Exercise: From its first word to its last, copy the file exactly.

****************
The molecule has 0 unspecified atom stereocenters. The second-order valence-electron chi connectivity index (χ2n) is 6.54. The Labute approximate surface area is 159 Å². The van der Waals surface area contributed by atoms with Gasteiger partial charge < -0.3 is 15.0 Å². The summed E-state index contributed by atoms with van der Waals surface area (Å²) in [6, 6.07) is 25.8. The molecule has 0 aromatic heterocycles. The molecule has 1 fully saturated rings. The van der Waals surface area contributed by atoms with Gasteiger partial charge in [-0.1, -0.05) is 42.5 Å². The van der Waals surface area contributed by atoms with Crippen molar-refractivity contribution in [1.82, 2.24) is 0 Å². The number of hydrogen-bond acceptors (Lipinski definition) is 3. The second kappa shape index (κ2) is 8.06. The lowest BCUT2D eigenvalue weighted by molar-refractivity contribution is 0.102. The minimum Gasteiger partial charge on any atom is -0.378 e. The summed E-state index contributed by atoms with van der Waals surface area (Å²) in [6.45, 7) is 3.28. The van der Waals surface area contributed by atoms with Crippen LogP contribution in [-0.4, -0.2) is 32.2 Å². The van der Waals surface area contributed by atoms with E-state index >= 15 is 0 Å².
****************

The molecule has 0 unspecified atom stereocenters. The second-order valence-electron chi connectivity index (χ2n) is 6.54. The Labute approximate surface area is 159 Å². The van der Waals surface area contributed by atoms with Gasteiger partial charge < -0.3 is 15.0 Å². The summed E-state index contributed by atoms with van der Waals surface area (Å²) in [6, 6.07) is 25.8. The molecule has 0 aromatic heterocycles. The molecule has 1 fully saturated rings. The van der Waals surface area contributed by atoms with Gasteiger partial charge in [-0.1, -0.05) is 42.5 Å². The van der Waals surface area contributed by atoms with Crippen molar-refractivity contribution in [1.82, 2.24) is 0 Å². The number of hydrogen-bond acceptors (Lipinski definition) is 3. The second kappa shape index (κ2) is 8.06. The lowest BCUT2D eigenvalue weighted by molar-refractivity contribution is 0.102. The minimum Gasteiger partial charge on any atom is -0.378 e. The summed E-state index contributed by atoms with van der Waals surface area (Å²) in [6.45, 7) is 3.28. The van der Waals surface area contributed by atoms with Crippen LogP contribution in [-0.4, -0.2) is 32.2 Å². The van der Waals surface area contributed by atoms with E-state index >= 15 is 0 Å².